Even before the Government became responsive to the growing city's demand for a larger building and began to take an interest in Fifth Street as a site, the section now embraced by Fountain Square and Government Square had assumed historic importance. Three Presidents - Monroe, Jackson and John Quincy Adams - had visited it. Lincoln had spoken there. The fountain and esplanade were installed in the early 1870's, becoming leading attractions of the city. It seemed a good place for a Federal Building, then as now. But business men in the "Bottoms" complained when the move to Fifth Street was proposed. They contended Fifth Street was too far from the business center of the city.
The site was acquired by condemnation and cost the Government $708,026. The act authorizing construction of a new building was passed by Congress, March 18, 1872, and signed by President Grant immediately, but it was not until April, 1874, that the last of the business houses on the land had been torn down. Excavation for foundations, done entirely by hand labor, required another year. In all, it took 11 years to complete construction. Its cost was $5,088,328.
Nearly half a century went by, and then again, in the 1930's, the demand arose for suitable and adequate quarters for the growing services of the Federal Government in Cincinnati. The old building, completed in 1885 to house 27 departments, had grown too small. A new building, the existing USPO/Courthouse was the answer. And, strangely, it was actually smaller than the previous structure.
The USPO/Courthouse, when constructed had 6,640,000 cubic feet where the old building had 7,883,500. The working area in the new USPO/Courthouse was 485,000 square feet as against 240,000 in the old - more than double the working space in a smaller building! Part of the explanation is to be found in the fact that the new building has nine stories, where the old had only five, although the height of the old was virtually the same. Cost of the USPO/Courthouse was approximately $3,170,000.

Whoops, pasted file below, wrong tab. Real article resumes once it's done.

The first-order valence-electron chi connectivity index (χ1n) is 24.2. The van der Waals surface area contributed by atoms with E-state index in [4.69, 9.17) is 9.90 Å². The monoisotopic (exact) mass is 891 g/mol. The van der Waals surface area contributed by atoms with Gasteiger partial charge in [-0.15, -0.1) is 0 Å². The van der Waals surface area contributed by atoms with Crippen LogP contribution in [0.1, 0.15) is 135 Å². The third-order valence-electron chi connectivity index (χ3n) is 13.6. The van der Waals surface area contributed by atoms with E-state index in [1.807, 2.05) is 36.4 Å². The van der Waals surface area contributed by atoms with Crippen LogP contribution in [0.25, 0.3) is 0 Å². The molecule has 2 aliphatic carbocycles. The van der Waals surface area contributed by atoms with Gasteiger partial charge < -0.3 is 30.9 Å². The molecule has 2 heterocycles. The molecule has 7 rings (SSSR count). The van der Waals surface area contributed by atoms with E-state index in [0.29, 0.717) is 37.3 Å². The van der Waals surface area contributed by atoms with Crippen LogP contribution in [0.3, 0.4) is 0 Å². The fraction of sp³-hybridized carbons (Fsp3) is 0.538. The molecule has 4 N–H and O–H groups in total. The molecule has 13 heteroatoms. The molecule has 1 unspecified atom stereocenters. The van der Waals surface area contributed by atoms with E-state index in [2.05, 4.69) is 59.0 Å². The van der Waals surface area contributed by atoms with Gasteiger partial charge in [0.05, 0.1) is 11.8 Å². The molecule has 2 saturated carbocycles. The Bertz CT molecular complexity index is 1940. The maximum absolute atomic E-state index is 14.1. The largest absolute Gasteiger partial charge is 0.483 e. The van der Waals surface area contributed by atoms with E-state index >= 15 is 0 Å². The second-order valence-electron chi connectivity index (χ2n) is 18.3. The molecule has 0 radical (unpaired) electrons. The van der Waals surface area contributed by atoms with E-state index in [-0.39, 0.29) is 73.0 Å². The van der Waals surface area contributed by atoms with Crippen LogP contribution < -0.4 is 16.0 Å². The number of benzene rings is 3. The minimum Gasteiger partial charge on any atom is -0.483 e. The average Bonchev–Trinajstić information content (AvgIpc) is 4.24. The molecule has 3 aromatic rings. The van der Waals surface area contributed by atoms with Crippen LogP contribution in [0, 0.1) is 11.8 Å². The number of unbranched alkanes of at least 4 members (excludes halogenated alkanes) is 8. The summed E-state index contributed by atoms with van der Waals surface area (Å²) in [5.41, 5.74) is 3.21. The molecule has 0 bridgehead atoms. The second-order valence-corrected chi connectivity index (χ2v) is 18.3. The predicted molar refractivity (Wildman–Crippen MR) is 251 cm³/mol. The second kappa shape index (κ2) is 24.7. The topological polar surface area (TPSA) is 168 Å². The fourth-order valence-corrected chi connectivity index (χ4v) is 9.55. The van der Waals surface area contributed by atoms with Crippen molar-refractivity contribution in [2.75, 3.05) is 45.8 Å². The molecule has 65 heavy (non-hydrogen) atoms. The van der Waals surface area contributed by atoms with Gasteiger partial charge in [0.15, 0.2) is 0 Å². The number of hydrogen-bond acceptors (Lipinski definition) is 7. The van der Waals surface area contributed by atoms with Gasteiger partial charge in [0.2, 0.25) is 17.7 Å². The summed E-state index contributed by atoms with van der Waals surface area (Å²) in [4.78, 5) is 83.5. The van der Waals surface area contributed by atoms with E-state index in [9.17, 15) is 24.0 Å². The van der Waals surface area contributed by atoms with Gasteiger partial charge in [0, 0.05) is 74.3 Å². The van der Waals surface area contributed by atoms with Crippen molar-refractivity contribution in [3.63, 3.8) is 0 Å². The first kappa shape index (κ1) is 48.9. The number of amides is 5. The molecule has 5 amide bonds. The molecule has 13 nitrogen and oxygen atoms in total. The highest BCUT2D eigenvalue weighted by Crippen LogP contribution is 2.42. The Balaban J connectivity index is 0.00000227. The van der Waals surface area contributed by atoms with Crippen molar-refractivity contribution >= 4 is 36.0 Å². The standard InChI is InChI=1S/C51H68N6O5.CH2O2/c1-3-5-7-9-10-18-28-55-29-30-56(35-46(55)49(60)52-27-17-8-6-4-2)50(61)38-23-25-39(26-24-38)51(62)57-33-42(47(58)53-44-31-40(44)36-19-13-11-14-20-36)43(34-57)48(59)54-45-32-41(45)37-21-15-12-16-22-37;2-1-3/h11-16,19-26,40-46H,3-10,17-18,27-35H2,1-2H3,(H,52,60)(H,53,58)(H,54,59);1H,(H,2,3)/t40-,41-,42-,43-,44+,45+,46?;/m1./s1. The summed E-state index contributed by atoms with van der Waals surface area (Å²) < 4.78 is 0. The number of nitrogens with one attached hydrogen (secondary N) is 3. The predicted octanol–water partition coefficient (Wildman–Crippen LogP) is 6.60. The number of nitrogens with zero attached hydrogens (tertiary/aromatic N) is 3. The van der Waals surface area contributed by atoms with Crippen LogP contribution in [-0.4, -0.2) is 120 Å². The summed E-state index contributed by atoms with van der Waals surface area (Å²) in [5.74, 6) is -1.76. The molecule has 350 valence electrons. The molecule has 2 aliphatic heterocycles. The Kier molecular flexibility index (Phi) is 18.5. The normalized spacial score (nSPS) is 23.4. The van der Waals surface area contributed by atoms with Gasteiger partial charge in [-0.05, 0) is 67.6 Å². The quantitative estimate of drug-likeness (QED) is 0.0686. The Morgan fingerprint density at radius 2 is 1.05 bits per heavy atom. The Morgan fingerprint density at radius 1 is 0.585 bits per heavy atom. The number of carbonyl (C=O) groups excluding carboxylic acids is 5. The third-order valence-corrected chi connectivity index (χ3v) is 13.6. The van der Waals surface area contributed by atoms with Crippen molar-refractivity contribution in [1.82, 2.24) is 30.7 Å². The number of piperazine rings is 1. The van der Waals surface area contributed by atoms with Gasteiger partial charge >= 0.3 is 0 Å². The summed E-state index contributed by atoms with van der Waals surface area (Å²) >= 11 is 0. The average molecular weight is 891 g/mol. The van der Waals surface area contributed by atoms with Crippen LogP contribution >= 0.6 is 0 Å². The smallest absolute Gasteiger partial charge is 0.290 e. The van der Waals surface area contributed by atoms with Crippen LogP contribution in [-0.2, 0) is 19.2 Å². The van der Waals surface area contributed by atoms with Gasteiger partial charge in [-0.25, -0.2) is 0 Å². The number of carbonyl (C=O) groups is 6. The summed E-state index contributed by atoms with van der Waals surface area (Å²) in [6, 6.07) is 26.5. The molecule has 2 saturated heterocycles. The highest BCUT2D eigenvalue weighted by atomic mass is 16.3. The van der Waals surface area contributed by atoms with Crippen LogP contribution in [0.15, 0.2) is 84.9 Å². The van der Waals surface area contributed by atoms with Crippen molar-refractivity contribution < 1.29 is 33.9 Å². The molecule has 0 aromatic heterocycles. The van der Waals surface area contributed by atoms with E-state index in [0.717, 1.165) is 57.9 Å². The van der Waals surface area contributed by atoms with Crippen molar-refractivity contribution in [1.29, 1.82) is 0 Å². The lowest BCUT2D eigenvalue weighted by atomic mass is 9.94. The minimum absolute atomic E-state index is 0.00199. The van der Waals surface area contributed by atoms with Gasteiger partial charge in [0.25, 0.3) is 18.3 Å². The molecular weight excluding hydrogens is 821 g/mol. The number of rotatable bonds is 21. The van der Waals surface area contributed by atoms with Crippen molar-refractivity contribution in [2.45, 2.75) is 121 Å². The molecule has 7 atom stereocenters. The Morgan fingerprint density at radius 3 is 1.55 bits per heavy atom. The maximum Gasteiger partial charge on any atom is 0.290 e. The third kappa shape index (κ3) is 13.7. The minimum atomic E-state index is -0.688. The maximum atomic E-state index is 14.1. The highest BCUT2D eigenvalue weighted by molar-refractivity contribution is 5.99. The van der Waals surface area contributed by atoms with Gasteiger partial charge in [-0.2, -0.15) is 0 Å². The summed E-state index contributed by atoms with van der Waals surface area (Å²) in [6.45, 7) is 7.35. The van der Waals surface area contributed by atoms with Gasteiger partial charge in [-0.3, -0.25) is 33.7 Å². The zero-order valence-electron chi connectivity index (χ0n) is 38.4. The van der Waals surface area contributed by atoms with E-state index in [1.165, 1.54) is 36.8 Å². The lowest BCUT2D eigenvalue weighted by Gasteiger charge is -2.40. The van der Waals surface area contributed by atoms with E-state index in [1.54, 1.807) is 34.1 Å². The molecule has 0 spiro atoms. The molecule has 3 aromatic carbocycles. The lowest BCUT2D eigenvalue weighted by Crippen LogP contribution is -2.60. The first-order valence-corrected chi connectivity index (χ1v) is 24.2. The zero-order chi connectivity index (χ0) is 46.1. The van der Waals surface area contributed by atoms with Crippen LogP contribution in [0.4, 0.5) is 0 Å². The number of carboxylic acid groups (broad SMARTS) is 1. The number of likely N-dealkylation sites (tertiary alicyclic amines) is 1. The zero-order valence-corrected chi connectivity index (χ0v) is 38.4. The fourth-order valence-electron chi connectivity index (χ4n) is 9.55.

Designed by Treasury Department architects in Washington, Supervising Architect Louis A. Simon, the new building was constructed by Great Lakes Construction Company of Chicago, as the general contractor. Calvin H. Cool, Treasury Department Construction Engineer, was in charge in Cincinnati for the two years of building, with Joseph Areokelan and O.V. Dukes as assistants. Work began November 30, 1936, with the start of demolition. The 1937 flood and the sturdiness of the old structure promptly delayed progress. Obstacles, however, were overcome with time.
When dedicated on January 14, 1939, the modern, efficient and beautiful building housed 51 branches of the Federal service. The major tenant was of course the United States Post Office. The Post Office Department employed 128 persons in the building and occupied virtually the entire first floor and a large part of the second, as well as the mezzanine and the basement. The remaining tenants of the building read like a laundry list of then Federal agencies which included the Public Works Administration, Internal Revenue Service, Bureau of Narcotics, Veterans Administration, Federal Housing Administration, Social Security Board, Conciliation Service, Alcohol Tax Unit, Bureau of Valuation, Bureau of Motor Carriers, Customs Service, Home Owners' Loan Corporation, National Labor Relations Board, U.S. Engineers, Public Health Service, Food and Drug Administration, Agricultural Conservation Association, Ordnance Office, Circuit Court of Appeals, Federal Bureau of Investigation, Immigration and Naturalization Service, Weather Bureau, U.S. District Attorney, United States Commissioner, Secret Service, National Bank Examiners, United States District Court, United States Marshal and the Civil Service District to name but a few.
The USPO/Courthouse was renamed for Potter Stewart, a Supreme Court justice from Cincinnati.